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Blessings and Prayers

Today I’m thinking about how lucky I am. I don’t usually do that. I’m more of a “glass is half empty” kind of guy, perpetually pondering the infinite sadness and injustice of the universe, and all sorts of other self-indulgent crap.

Today is different, though. Today, I’m grateful, thinking about how incredibly lucky I am, and realizing how much I need to get down on my knees and thank God for the blessings he has given me in my life.

You see, I got a call at 3:30 this morning from my wife. She and my 9-month old son are down in North Carolina with her family, while we’re trying to sell our house in D.C. I’m staying here because I need to keep working, and because I’m never around much during the day anyway, so it’s not like I get in anybody’s way.

But I digress. Getting back to the point, my wife called me this morning in tears, telling me about my 9-month old son’s first cousin. My son’s first name is John Tyler (yes, it’s two words). His cousin’s name is Tyler. Tyler is two months older than my son, and I’ve got a ton of pictures of the two of them together on Thanksgiving and Christmas. They really are quite an adorable pair, and I always liked Tyler very much. OK, so maybe he wasn’t as beautiful as my son, but then I’ve never seen a baby who is. But he was always a sweet boy, and his parents were a joy to spend time with.

Anyway, this morning I found out that Tyler had a problem. His testicles were undescended at birth, and his doctors planned an operation to coax them out sometime before his first birthday. Well, that time came last week, but when they did the operation, they discovered that his body had re-absorbed his testicles over the past 11 months. In other words, they’re gone.

I’d never heard of something like this, and I listened in stunned silence while my wife told me about the situation. My mind raced over all the consequences that would follow this poor little boy for the rest of his life. He’ll never have children. He’ll think of himself as a freak, unless he gets some kind of implants to make him appear normal. And he won’t grow up to be a normal man unless he goes on hormone therapy, and continues it, for his entire life.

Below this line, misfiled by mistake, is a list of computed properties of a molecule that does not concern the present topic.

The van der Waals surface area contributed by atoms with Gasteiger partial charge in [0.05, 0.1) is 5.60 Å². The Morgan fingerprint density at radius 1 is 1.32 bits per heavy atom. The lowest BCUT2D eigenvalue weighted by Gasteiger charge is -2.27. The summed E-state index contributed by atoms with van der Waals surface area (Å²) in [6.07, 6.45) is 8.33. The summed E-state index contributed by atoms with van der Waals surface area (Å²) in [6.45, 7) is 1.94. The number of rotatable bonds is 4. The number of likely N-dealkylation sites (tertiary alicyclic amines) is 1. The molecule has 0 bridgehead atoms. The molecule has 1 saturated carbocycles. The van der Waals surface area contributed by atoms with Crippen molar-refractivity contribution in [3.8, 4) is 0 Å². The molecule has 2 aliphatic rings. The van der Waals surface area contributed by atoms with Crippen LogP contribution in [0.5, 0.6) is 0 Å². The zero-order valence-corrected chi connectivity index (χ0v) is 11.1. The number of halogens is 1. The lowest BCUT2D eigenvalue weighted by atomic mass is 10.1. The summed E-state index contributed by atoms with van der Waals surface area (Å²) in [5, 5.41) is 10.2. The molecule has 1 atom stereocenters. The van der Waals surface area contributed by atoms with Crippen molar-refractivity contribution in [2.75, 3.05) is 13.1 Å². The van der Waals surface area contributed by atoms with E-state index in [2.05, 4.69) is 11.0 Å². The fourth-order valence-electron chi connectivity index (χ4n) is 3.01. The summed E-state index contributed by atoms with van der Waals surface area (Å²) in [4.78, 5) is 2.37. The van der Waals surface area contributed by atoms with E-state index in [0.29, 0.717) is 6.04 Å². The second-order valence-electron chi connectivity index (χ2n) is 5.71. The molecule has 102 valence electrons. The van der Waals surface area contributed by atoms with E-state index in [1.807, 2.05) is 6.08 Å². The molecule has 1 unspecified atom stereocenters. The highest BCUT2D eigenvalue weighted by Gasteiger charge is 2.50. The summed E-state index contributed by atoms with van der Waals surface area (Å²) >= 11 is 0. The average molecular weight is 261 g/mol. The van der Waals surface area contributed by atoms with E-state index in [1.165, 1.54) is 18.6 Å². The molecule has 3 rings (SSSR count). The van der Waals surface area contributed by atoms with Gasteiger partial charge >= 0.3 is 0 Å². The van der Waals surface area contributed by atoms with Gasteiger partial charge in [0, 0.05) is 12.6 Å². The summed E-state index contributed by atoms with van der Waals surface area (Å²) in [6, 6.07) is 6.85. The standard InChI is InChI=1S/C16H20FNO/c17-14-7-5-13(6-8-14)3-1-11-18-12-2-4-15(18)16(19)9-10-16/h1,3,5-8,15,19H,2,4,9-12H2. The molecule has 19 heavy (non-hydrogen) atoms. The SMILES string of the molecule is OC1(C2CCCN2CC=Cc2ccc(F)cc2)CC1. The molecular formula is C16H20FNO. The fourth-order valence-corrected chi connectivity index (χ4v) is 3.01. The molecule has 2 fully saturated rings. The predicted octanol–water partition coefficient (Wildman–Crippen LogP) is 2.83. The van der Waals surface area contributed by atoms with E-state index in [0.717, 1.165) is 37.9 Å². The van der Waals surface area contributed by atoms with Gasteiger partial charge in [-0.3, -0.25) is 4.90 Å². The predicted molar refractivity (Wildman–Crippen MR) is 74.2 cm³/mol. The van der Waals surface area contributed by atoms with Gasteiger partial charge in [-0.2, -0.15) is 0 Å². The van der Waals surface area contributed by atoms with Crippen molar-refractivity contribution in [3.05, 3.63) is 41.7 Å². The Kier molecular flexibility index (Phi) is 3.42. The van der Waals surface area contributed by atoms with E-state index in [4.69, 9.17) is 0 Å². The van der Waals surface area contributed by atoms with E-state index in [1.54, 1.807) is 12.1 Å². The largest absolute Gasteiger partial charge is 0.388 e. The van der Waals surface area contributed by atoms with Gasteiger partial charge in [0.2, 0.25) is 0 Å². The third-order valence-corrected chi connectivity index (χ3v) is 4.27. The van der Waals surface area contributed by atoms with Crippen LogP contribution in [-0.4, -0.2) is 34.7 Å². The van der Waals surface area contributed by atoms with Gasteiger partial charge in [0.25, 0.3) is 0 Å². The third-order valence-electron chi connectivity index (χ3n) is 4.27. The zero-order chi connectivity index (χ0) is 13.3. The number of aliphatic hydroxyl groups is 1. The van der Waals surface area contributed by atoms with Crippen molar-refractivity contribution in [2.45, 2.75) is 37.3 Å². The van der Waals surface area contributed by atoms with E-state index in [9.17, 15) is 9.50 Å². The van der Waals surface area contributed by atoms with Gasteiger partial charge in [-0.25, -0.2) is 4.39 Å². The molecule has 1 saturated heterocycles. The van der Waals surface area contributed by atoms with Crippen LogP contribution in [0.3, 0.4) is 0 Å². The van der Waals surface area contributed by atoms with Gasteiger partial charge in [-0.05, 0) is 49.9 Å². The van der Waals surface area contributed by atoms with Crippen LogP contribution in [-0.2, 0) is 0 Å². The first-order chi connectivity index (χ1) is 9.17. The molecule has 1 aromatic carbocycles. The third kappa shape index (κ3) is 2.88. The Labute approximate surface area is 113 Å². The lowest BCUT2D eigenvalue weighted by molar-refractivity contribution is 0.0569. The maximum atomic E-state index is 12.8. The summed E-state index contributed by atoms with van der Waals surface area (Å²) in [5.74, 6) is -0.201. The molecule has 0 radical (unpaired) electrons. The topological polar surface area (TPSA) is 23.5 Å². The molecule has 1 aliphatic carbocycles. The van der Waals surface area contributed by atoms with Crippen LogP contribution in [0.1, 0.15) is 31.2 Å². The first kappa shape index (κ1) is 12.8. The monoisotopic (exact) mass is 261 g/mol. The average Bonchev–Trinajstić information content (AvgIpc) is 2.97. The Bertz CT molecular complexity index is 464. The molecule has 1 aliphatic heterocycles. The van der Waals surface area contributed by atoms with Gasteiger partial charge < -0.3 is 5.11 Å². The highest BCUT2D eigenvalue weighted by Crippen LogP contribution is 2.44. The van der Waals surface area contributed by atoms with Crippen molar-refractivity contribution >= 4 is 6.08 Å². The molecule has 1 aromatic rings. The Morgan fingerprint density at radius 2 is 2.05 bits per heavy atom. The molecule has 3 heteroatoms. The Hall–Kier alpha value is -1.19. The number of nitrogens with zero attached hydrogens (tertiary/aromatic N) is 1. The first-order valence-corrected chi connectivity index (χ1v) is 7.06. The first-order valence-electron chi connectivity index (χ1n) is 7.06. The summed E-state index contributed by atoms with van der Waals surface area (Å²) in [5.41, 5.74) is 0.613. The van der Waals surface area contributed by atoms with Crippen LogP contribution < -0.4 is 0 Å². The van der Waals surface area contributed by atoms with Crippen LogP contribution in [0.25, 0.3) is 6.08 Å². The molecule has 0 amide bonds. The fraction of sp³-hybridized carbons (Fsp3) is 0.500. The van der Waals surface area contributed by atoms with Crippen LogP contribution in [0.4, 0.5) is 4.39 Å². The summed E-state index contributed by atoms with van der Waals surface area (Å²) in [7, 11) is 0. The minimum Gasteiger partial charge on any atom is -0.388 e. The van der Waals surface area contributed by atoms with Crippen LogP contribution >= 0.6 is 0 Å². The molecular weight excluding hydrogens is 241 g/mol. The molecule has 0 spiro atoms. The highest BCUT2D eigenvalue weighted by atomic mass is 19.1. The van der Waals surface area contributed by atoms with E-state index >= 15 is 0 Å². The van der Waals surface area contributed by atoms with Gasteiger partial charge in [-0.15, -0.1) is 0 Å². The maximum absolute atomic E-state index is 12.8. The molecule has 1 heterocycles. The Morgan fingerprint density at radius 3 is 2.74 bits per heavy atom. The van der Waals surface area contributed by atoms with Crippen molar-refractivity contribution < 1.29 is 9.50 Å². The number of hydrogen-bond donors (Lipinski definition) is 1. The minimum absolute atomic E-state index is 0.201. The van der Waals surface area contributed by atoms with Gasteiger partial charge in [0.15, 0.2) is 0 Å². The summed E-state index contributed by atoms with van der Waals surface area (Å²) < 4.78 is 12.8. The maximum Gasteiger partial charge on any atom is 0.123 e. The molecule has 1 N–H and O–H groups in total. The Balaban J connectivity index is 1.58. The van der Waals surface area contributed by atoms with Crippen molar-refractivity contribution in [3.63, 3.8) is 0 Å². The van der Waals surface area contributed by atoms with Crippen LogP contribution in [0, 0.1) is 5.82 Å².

As I thought through this list of consequences, my heart went out to his parents. His Mom and Dad are both great people, and I know his Mom will stand with him through anything. But his Dad. His Dad’s a high school football coach. He and I would talk about our college football days, and I just know he’s a “man’s man” kind of guy. I can’t even imagine what he’s going through now, and I’m afraid for how difficult it is going to be in the future for Tyler, who’s going to know deep down inside that he doesn’t quite measure up to his Dad’s expectations.

And I cried for all the things I couldn’t think of, but that I knew that boy would have to suffer through.

Then I thought about how blessed my wife and I are. Our son is perfect. No, really. Literally perfect. I know that I sound like every parent in the world when I say that, but that doesn’t make it untrue. And we were so lucky to have him. My wife was quite ill before she got pregnant, and we’d reconciled ourselves years ago to the fact that maybe we weren’t going to have any kids.

Then we found out my wife did get pregnant, after all, and I started worrying about a whole lot of other things. Would my wife make it? Would the pregnancy be too much for her? Could she deliver a child and survive, as frail as she was? I never prayed so hard in my life the day my son was born.

But then he came, and we got through it. Ten fingers, ten toes. Full head of black hair, and beautiful blue eyes. Even though John Tyler spent the first month of his life in intensive care, he came out the other side as the most beautiful baby I could have imagined (and don’t take my word for it, all his nurses thought so, too).

In the months since my son came home, I’ve learned what sleep deprivation really means. I’ve grumbled, from time to time, about how difficult it is to raise a child, and about how much it takes out of your relationship with your spouse.

But hearing the news about Tyler this morning, I am thanking God for every single time I had to wake up for a 2:00 feeding, only to stay awake for the rest of the night. I’ve thanked God for every single poopy diaper I ever changed, and for every time my son crawled on top of me to get my attention when I was trying to watch TV. I’ve thanked God for all these things because He has given me a healthy, beautiful boy. And He reminded me this morning not to take it for granted again.

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